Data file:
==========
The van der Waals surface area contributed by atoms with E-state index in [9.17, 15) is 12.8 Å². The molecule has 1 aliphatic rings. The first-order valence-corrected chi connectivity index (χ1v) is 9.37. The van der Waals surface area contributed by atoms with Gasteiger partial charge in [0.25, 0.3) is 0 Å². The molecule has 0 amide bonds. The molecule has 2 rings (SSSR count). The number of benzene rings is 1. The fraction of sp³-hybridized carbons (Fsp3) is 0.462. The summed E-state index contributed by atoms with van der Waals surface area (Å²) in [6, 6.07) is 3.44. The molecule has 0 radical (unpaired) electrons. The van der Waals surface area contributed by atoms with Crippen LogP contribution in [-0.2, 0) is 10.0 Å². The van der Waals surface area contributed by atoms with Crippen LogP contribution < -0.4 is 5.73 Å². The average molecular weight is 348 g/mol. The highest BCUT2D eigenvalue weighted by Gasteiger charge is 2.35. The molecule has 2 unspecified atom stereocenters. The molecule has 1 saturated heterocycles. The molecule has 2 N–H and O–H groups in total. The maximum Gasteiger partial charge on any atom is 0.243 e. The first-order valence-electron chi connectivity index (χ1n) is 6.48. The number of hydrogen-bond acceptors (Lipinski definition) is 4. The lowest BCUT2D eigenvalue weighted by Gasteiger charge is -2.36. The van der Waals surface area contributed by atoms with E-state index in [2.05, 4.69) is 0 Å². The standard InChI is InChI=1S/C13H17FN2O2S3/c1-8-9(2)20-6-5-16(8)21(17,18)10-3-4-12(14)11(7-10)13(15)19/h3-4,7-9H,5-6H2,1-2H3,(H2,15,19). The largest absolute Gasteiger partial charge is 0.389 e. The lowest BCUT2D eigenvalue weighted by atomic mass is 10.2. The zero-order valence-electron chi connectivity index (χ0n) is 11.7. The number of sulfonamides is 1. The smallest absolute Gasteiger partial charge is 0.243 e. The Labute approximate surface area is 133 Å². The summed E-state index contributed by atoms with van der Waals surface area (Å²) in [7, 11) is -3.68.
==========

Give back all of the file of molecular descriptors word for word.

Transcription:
The van der Waals surface area contributed by atoms with E-state index in [9.17, 15) is 12.8 Å². The molecule has 1 aliphatic rings. The first-order valence-corrected chi connectivity index (χ1v) is 9.37. The van der Waals surface area contributed by atoms with Gasteiger partial charge in [0.25, 0.3) is 0 Å². The molecule has 0 amide bonds. The molecule has 2 rings (SSSR count). The number of benzene rings is 1. The fraction of sp³-hybridized carbons (Fsp3) is 0.462. The summed E-state index contributed by atoms with van der Waals surface area (Å²) in [6, 6.07) is 3.44. The molecule has 0 radical (unpaired) electrons. The van der Waals surface area contributed by atoms with Crippen LogP contribution in [-0.2, 0) is 10.0 Å². The van der Waals surface area contributed by atoms with Crippen LogP contribution < -0.4 is 5.73 Å². The average molecular weight is 348 g/mol. The highest BCUT2D eigenvalue weighted by Gasteiger charge is 2.35. The molecule has 2 unspecified atom stereocenters. The molecule has 1 saturated heterocycles. The molecule has 2 N–H and O–H groups in total. The maximum Gasteiger partial charge on any atom is 0.243 e. The first-order valence-electron chi connectivity index (χ1n) is 6.48. The number of hydrogen-bond acceptors (Lipinski definition) is 4. The lowest BCUT2D eigenvalue weighted by Gasteiger charge is -2.36. The van der Waals surface area contributed by atoms with E-state index in [2.05, 4.69) is 0 Å². The standard InChI is InChI=1S/C13H17FN2O2S3/c1-8-9(2)20-6-5-16(8)21(17,18)10-3-4-12(14)11(7-10)13(15)19/h3-4,7-9H,5-6H2,1-2H3,(H2,15,19). The largest absolute Gasteiger partial charge is 0.389 e. The lowest BCUT2D eigenvalue weighted by atomic mass is 10.2. The zero-order valence-electron chi connectivity index (χ0n) is 11.7. The number of sulfonamides is 1. The smallest absolute Gasteiger partial charge is 0.243 e. The Labute approximate surface area is 133 Å². The summed E-state index contributed by atoms with van der Waals surface area (Å²) in [7, 11) is -3.68.